Rewards and fitness apps
Fitness-tracking apps are in the news after it was revealed Western military personnel on duty in the Middle East and elsewhere were using a socially shared analytics app named Strava, and heedlessly making public their running routes and routines around bases.
But for those without concerns about having one’s movements publicly tracked, an increasing number of businesses are testing whether incorporating rewards schemes into fitness apps can motivate users to take better care of themselves.
Loyalty, rewards and incentive programs are commonplace nowadays. Flights, discount shopping and “free” 10th coffee stamps keep us coming back for more. Could the same approach work for health?
While some health and fitness apps simply record data to aid personal goal-setting, and with others rewards allow access to the next level of workout instruction, the new crop of apps offers tangible financial rewards received on completion of personalised health or fitness challenges or when a daily target is met.
“The integration of people’s health-related activities and information technology has started a new reward-for-activity-centric era between users and businesses,” says Imon Hoque, technical director at Sitback Solutions.
Hoque says health-related apps are a natural fit with so much online activity now centred on information collection.
“The more data that companies have, the better they can analyse the market and improve their business,” he says. “Rewards for health activities is a perfect quid pro quo system where companies get what they need and users get rewarded for improving their health.”
Health insurer AIA Australia offers members a choice of rewards for staying active. By syncing activity devices such as Fitbit or Garmin to AIA’s app, members can track their fitness progress and redeem rewards when physical activity goals are met. Rewards include discounts for partnered gym memberships and flights and $5 vouchers that can be spent at partnered stores.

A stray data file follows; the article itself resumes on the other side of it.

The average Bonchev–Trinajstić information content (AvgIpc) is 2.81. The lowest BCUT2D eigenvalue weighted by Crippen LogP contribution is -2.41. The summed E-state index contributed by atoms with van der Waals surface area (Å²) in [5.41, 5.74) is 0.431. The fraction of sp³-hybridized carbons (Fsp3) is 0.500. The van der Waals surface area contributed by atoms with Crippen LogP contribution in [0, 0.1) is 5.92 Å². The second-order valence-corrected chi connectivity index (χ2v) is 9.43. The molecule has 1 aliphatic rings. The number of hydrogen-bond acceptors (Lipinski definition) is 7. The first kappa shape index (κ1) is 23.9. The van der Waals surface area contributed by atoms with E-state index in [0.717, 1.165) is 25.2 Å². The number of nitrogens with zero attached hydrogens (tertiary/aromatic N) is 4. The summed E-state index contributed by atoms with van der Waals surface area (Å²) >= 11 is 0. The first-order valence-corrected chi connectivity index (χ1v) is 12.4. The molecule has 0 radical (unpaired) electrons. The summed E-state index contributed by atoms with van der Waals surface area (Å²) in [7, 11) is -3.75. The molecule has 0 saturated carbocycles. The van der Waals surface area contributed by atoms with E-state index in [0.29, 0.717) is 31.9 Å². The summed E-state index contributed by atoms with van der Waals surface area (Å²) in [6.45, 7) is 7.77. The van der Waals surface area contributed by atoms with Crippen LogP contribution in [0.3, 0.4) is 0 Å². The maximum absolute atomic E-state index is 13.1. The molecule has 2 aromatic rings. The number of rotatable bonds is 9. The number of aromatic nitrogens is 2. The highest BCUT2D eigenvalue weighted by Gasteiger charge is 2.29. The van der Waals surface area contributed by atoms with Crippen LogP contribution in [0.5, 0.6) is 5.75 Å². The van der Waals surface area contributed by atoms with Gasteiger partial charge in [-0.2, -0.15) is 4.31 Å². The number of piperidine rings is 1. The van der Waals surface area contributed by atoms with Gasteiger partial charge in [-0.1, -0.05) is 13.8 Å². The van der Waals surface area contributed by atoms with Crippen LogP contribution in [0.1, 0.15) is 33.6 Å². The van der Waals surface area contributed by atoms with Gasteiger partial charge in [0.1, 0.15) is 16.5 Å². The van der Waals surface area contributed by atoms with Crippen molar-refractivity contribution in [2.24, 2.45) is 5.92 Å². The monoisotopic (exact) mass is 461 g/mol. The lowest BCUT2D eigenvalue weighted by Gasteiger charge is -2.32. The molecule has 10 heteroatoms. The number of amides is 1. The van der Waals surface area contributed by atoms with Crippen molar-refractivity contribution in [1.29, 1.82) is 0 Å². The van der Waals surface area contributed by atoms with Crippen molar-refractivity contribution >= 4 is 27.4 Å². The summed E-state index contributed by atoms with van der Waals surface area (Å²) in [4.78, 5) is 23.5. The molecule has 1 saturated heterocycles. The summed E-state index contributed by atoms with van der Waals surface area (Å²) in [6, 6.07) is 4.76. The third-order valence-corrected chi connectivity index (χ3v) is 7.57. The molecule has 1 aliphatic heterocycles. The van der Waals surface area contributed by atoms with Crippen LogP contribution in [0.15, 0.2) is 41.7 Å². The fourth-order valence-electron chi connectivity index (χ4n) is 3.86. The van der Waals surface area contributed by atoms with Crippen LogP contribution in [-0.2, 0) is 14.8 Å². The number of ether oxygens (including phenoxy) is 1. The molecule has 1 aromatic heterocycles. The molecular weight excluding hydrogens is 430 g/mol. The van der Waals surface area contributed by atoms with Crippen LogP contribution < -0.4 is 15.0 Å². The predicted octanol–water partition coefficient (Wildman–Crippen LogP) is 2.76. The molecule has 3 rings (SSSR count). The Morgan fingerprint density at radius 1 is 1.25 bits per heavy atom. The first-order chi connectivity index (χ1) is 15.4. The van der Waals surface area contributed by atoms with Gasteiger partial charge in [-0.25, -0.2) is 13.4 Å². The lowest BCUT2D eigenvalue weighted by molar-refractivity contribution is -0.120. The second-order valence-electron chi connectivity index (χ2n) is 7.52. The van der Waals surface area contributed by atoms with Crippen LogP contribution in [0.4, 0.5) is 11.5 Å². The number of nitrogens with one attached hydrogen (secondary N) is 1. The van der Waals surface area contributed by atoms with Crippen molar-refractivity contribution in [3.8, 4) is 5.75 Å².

“Our experience has shown that the rewards are highly correlated with participation within the program,” says Renae Smith, chief marketing officer of AIA Australia. “Over one in three members are actively engaged in the program and we believe that having the rewards supports and motivates our users.”
Smith says the life insurance company’s promotion of such a program demonstrates its interest in a healthy population, acknowledging the impact of physical inactivity and unhealthy lifestyle on the prevalence of death from non-communicable diseases, such as cancer, diabetes and cardiovascular and respiratory diseases.
In 2016, Medibank teamed up with Coles to offer members 10 Flybuys points for every day they record 10,000 steps on their activity device. Similarly, Qantas recently encouraged members to earn additional Qantas points by tracking their everyday fitness activities.
For those motivated by philanthropy, AIA recently introduced an option on its app to donate weekly benefit rewards to one of three Australian charities – Black Dog Institute, Cancer Council Australia or Diabetes Australia.
Along similar lines, Charity Miles offers users a similar incentive to exercise. Every time users of its app run, walk or cycle, their phone’s GPS is accessed to record the movement. Corporate sponsors donate a few cents to charity for every mile completed. Charities include Save the Children, World Wildlife Fund, Charity: Water and Pencils of Promise. Charity Miles says its members have to date raised more than $US2.5 million.
Do such incentives reliably influence our behaviour?
“Our brains scan the environment five times a second to respond to threat or reward,” says Ayesha Jahan Bibha, founder of business consultancy Brain The Business. “When we receive positive signals, a dopamine neurochemical is transmitted from our brains, which makes us feel happy and relaxed.”
Dopamine motivates us to repeat actions to achieve that great feeling. When these actions are reinforced with positive rewards, new connections are formed within our brains, meaning these actions become habitual and sustainable.